In section 4 of the article on Generalised Quantifiers in the Stanford Encyclopedia of Philosophy http://plato.stanford.edu/entries/generalized-quantifiers/ the author writes:
"Modern predicate logic fixes the meaning of $\forall$ and $\exists$ with the respective clauses in the truth definition, which specifies inductively the conditions under which a formula $\phi (y1,…,yn)$ (with at most y1,…,yn free) is satisfied by corresponding elements b1,…,bn in a model $M = (M, I)$ (where $M$ is the universe and $I$ the interpretation function assigning suitable extensions to non-logical symbols): $M \vDash \phi(b1,…,bn)$. The clauses are
$M \vDash \forall x \psi(x, b1,…,bn)$ iff for each $a \in M$, $M \vDash \psi(a, b1,…, bn)$
$M \vDash \exists x \psi(x, b1,…, bn)$ iff there is some $a \in M$ s.t. $M \vDash \psi(a, b1,…, bn)$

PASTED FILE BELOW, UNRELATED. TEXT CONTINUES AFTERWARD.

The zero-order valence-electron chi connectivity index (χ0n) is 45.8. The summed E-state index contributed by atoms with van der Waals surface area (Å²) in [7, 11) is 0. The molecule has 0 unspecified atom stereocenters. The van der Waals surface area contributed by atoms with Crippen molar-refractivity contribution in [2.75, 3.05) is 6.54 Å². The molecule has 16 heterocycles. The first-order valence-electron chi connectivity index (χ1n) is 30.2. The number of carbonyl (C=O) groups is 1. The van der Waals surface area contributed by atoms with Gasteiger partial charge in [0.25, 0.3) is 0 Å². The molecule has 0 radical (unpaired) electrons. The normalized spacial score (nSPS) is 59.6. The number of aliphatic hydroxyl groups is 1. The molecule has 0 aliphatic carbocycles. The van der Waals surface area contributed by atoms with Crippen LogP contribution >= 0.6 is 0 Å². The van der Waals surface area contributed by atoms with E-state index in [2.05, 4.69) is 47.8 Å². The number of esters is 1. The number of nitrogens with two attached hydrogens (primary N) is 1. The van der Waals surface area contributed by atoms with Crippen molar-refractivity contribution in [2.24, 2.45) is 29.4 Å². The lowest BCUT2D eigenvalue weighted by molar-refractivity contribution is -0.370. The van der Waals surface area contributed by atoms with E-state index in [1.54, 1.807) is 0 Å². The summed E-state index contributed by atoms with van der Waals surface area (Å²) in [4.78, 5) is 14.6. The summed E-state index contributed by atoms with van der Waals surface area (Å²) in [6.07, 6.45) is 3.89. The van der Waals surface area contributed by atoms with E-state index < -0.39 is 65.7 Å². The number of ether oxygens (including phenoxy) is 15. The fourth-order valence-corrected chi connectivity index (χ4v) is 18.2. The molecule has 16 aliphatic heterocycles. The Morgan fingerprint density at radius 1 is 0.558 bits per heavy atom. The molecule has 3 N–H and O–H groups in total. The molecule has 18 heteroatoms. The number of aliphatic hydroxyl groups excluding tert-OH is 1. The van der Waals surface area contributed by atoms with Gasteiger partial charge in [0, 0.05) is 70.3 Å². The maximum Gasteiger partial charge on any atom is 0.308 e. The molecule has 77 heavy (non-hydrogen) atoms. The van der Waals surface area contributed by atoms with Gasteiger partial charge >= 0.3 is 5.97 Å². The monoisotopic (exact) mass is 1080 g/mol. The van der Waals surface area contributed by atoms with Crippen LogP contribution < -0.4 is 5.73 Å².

To introduce other quantifiers, one needs to appreciate what kind of expressions $\forall$ and $\exists$ are. Syntactically, they are operators binding one variable in one formula. To see how they work semantically it is useful to rewrite (1) and (2) slightly. First, every formula $\psi(x)$ with one free variable denotes in a model $M$ a subset of $M$; the set of individuals in $M$ satisfying $\psi(x)$."
Why is it important that he write "(with at most y1,…,yn free)" and "every formula $\psi(x)$ with one free variable". Why should there be free variables?